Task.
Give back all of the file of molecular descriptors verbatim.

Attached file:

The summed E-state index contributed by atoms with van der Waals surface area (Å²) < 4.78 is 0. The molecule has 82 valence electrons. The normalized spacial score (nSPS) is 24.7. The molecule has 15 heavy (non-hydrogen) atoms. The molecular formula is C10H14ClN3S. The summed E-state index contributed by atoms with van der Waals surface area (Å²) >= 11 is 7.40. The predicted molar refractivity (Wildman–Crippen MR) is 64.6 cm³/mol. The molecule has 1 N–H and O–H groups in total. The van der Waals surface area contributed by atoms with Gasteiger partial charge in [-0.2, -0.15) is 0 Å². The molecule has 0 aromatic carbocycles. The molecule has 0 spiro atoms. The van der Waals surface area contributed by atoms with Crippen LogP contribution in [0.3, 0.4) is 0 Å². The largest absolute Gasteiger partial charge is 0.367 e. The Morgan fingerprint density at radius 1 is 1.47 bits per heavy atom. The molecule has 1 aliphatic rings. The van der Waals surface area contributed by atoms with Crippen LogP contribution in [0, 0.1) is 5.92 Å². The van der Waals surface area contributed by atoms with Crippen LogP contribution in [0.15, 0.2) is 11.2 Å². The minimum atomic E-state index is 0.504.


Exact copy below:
The summed E-state index contributed by atoms with van der Waals surface area (Å²) < 4.78 is 0. The molecule has 82 valence electrons. The normalized spacial score (nSPS) is 24.7. The molecule has 15 heavy (non-hydrogen) atoms. The molecular formula is C10H14ClN3S. The summed E-state index contributed by atoms with van der Waals surface area (Å²) >= 11 is 7.40. The predicted molar refractivity (Wildman–Crippen MR) is 64.6 cm³/mol. The molecule has 1 N–H and O–H groups in total. The van der Waals surface area contributed by atoms with Gasteiger partial charge in [-0.2, -0.15) is 0 Å². The molecule has 0 aromatic carbocycles. The molecule has 0 spiro atoms. The van der Waals surface area contributed by atoms with Crippen LogP contribution in [0.3, 0.4) is 0 Å². The largest absolute Gasteiger partial charge is 0.367 e. The Morgan fingerprint density at radius 1 is 1.47 bits per heavy atom. The molecule has 1 aliphatic rings. The van der Waals surface area contributed by atoms with Crippen LogP contribution in [0, 0.1) is 5.92 Å². The van der Waals surface area contributed by atoms with Crippen LogP contribution in [0.15, 0.2) is 11.2 Å². The minimum atomic E-state index is 0.504.